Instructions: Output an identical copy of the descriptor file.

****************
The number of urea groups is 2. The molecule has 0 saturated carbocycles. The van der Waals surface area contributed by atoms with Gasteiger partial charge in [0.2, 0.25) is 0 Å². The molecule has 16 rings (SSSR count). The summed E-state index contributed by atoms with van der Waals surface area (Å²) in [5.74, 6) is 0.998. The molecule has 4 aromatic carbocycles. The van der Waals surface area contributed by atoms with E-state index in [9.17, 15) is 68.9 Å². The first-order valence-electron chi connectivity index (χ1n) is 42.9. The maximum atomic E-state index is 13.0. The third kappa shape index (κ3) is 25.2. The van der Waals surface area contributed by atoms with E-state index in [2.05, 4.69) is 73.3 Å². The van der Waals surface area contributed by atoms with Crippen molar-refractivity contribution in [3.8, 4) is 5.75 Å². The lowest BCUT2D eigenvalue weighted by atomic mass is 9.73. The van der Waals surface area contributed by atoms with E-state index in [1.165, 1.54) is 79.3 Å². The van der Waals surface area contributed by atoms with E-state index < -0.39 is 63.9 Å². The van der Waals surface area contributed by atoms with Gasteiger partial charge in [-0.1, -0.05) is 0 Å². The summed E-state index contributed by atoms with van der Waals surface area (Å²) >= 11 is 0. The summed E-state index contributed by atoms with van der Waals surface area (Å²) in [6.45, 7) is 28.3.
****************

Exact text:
The number of urea groups is 2. The molecule has 0 saturated carbocycles. The van der Waals surface area contributed by atoms with Gasteiger partial charge in [0.2, 0.25) is 0 Å². The molecule has 16 rings (SSSR count). The summed E-state index contributed by atoms with van der Waals surface area (Å²) in [5.74, 6) is 0.998. The molecule has 4 aromatic carbocycles. The van der Waals surface area contributed by atoms with E-state index in [9.17, 15) is 68.9 Å². The first-order valence-electron chi connectivity index (χ1n) is 42.9. The maximum atomic E-state index is 13.0. The third kappa shape index (κ3) is 25.2. The van der Waals surface area contributed by atoms with E-state index in [2.05, 4.69) is 73.3 Å². The van der Waals surface area contributed by atoms with Crippen molar-refractivity contribution in [3.8, 4) is 5.75 Å². The lowest BCUT2D eigenvalue weighted by atomic mass is 9.73. The van der Waals surface area contributed by atoms with E-state index in [1.165, 1.54) is 79.3 Å². The van der Waals surface area contributed by atoms with E-state index < -0.39 is 63.9 Å². The van der Waals surface area contributed by atoms with Gasteiger partial charge in [-0.1, -0.05) is 0 Å². The summed E-state index contributed by atoms with van der Waals surface area (Å²) >= 11 is 0. The summed E-state index contributed by atoms with van der Waals surface area (Å²) in [6.45, 7) is 28.3.